Türkiye warned Greece to stop militarizing the Aegean islands

Türkiye's Foreign Minister Mevlüt Çavuşoğlu has warned Greece on Tuesday (6 December) to stop militarizing the Aegean islands, or Ankara “will take the necessary steps on the ground.” He said Türkiye had sent a letter to the United Nations in July 2021 laying out its arguments against Athens, which he said had violated the agreements of Lausanne and Paris. Greece denied these accusations, saying it has not provoked its neighbour nor amassed a large landing fleet on its shores.

“Either Greece takes a step back and abides by the agreements, or we do what is necessary”, Turkish Foreign Minister said during a joint press conference with his Romanian counterpart Bogdan Aurescu in Ankara.

Furthermore, Çavuşoğlu said, “if Athens does not want peace, Ankara will do whatever is necessary.  

Despite being NATO allies, the two countries have been at odds for decades over a number of bilateral disputes, including maritime boundaries, overlapping claims to their continental shelves, and the long-running Cyprus dispute. Earlier this year, Greece says that Europe risks "another Ukraine situation" if it doesn't put an end to "Turkey's inflammatory rhetoric" toward Athens.

source: commonspace.eu with Politico and agencies
photo: Satellite image captured of Greece and the numerous islands dotting the Aegean Sea on 3 April, 2018. NOAA

Related articles

Editor's choice
News
Borrell tells the European Parliament that the situation in Afghanistan was critical, but the EU will remain engaged

Borrell tells the European Parliament that the situation in Afghanistan was critical, but the EU will remain engaged

Borrell underlined that the European Union will make every effort to support the peace process and to remain a committed partner to the Afghan people. "Of course, we will have to take into account the evolving situation, but disengagement is not an option.  We are clear on that: there is no alternative to a negotiated political settlement, through inclusive peace talks.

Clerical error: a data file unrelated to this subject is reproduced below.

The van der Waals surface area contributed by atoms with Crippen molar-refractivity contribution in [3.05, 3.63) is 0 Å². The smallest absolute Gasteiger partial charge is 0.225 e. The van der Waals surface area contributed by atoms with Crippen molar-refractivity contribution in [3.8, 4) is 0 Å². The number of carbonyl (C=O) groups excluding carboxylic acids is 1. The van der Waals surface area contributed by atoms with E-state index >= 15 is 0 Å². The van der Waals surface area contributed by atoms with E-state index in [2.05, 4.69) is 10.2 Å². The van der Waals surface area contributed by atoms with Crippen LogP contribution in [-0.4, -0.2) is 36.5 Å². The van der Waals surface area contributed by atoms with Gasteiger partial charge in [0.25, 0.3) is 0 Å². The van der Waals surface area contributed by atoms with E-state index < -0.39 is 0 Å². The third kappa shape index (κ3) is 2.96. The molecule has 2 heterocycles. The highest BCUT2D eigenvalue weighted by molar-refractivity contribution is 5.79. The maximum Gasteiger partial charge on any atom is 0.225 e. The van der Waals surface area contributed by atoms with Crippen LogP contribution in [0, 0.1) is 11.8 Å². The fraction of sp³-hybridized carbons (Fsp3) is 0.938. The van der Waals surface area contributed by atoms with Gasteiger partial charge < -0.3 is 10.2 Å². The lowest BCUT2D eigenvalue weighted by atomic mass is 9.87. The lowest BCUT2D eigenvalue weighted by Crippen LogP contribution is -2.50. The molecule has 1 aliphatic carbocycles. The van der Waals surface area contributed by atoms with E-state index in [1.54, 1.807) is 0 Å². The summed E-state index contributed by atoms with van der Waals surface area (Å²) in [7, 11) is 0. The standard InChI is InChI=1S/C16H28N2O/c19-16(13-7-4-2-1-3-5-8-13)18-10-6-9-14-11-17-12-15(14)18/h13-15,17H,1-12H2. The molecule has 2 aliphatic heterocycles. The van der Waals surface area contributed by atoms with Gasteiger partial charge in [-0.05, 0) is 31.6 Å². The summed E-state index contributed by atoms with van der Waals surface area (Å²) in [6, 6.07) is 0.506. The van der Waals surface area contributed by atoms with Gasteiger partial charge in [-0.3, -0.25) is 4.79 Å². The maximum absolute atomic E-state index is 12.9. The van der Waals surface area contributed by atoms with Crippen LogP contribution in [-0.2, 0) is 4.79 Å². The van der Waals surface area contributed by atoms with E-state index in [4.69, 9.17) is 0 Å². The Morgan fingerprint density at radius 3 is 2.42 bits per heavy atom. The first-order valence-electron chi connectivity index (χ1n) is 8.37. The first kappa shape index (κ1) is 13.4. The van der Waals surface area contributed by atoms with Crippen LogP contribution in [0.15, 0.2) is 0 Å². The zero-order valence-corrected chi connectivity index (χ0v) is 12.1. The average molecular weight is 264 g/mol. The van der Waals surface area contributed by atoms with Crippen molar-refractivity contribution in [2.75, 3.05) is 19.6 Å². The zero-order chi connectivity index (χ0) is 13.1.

Editor's choice
News
Thousands killed and injured as massive earthquake hits Turkey and Syria

Thousands killed and injured as massive earthquake hits Turkey and Syria

A magnitude 7.8 earthquake has struck southern Turkey and Syria, killing and injuring thousands of people. The earthquake, which struck at 04.17 local time on Monday (6 February), was followed 11 minutes later by a magnitude 6.7 aftershock. The number of dead and injured is rising rapidly. As of 08.15 CET, citing Turkey's Vice President Fuat Oktay, the BBC reports that the death toll in Turkey has risen to 284, with 2,323 people injured. At least 200 people have been killed and over 600 injured in government-held regions of Syria. The number of dead and injured in rebel-held areas is currently unknown. The epicentre was approximately 20km west of the city of Gaziantep, and was felt as far away as Lebanon, Israel and Cyprus. Italy also released a tsunami warning soon after the quake struck, but it has since been lifted. In apocalyptic scenes resembling war-torn Ukraine, footage on social media has shown collapsed buildings and people stuck under rubble calling for help. Rows of tower blocks in major cities across Turkey have been levelled, and in rebel-held northern Syria, the situation is likely to be significantly worsened due to limited access to healthcare and poor living conditions.

Popular

Editor's choice
News
Thousands killed and injured as massive earthquake hits Turkey and Syria

Thousands killed and injured as massive earthquake hits Turkey and Syria

A magnitude 7.8 earthquake has struck southern Turkey and Syria, killing and injuring thousands of people. The earthquake, which struck at 04.17 local time on Monday (6 February), was followed 11 minutes later by a magnitude 6.7 aftershock. The number of dead and injured is rising rapidly. As of 08.15 CET, citing Turkey's Vice President Fuat Oktay, the BBC reports that the death toll in Turkey has risen to 284, with 2,323 people injured. At least 200 people have been killed and over 600 injured in government-held regions of Syria. The number of dead and injured in rebel-held areas is currently unknown. The epicentre was approximately 20km west of the city of Gaziantep, and was felt as far away as Lebanon, Israel and Cyprus. Italy also released a tsunami warning soon after the quake struck, but it has since been lifted. In apocalyptic scenes resembling war-torn Ukraine, footage on social media has shown collapsed buildings and people stuck under rubble calling for help. Rows of tower blocks in major cities across Turkey have been levelled, and in rebel-held northern Syria, the situation is likely to be significantly worsened due to limited access to healthcare and poor living conditions.